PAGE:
Tanchelm (died 1115), also known as Tanchelm of Antwerp, Tanchelijn, Tanquelin or Tanchelin, was a heretical itinerant preacher, critical of the established Roman Catholic church, active in the Low Countries around the turn of the 11th and 12th centuries.
Tanchelm, the date and place of whose birth is unknown, was supposed to have been a monk, perhaps from the circle of Count Robert II of Flanders (1092–1111). From 1112 he preached in Antwerp, the Duchy of Brabant, Flanders and Zeeland against the official church and its hierarchy, the Real Presence in the Eucharist, opposed the payment of tithes and those priests who lived with women. He was apparently also in Rome, where he is supposed to have campaigned, in vain, for an extension of the Bishopric of Thérouanne to cover the islands of the Scheldt. He was briefly put under arrest in Cologne in 1113/1114 but released again, despite the vigorous protests of the cathedral clergy of Utrecht. In 1115, he was slain by a priest while on a water journey.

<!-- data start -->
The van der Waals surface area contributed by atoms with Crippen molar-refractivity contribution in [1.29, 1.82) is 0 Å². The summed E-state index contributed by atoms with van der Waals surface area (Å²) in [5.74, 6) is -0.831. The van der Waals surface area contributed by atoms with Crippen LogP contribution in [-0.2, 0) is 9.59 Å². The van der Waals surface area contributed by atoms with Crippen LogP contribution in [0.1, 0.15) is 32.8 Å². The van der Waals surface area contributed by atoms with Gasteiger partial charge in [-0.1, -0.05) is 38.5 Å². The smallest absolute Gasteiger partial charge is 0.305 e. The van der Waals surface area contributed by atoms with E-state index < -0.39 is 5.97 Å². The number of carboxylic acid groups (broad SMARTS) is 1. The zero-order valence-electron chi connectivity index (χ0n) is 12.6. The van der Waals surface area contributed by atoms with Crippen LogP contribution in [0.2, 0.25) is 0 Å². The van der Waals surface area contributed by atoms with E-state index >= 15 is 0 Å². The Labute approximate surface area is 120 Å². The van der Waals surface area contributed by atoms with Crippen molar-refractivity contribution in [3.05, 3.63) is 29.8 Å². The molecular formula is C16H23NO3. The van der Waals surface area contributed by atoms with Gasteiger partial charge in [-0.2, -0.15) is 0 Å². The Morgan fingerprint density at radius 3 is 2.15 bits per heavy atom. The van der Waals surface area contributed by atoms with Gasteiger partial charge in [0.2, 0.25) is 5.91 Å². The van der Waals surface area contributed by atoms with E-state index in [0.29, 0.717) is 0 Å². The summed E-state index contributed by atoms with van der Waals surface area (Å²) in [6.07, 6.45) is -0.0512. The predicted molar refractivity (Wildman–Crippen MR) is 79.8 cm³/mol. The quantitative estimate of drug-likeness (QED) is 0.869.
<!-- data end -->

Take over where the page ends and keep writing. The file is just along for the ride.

The followers of Tanchelm, who is reported to have allowed himself to be venerated almost to the point of worship, were still to be found for a period after his death in Antwerp; in 1124 Saint Norbert of Xanten preached against their heresies.
- Beulertz, S. (ed. ) 1999: Tanchelm, in: Lexikon des Mittelalters, vol. 8, col. 455. Stuttgart-Weimar
- Cohn, Norman, 1988: Das neue irdische Paradies. Revolutionärer Millenarismus und mystischer Anarchismus im mittelalterlichen Europa. Reinbek bei Hamburg: rowohlts enzyklopädie
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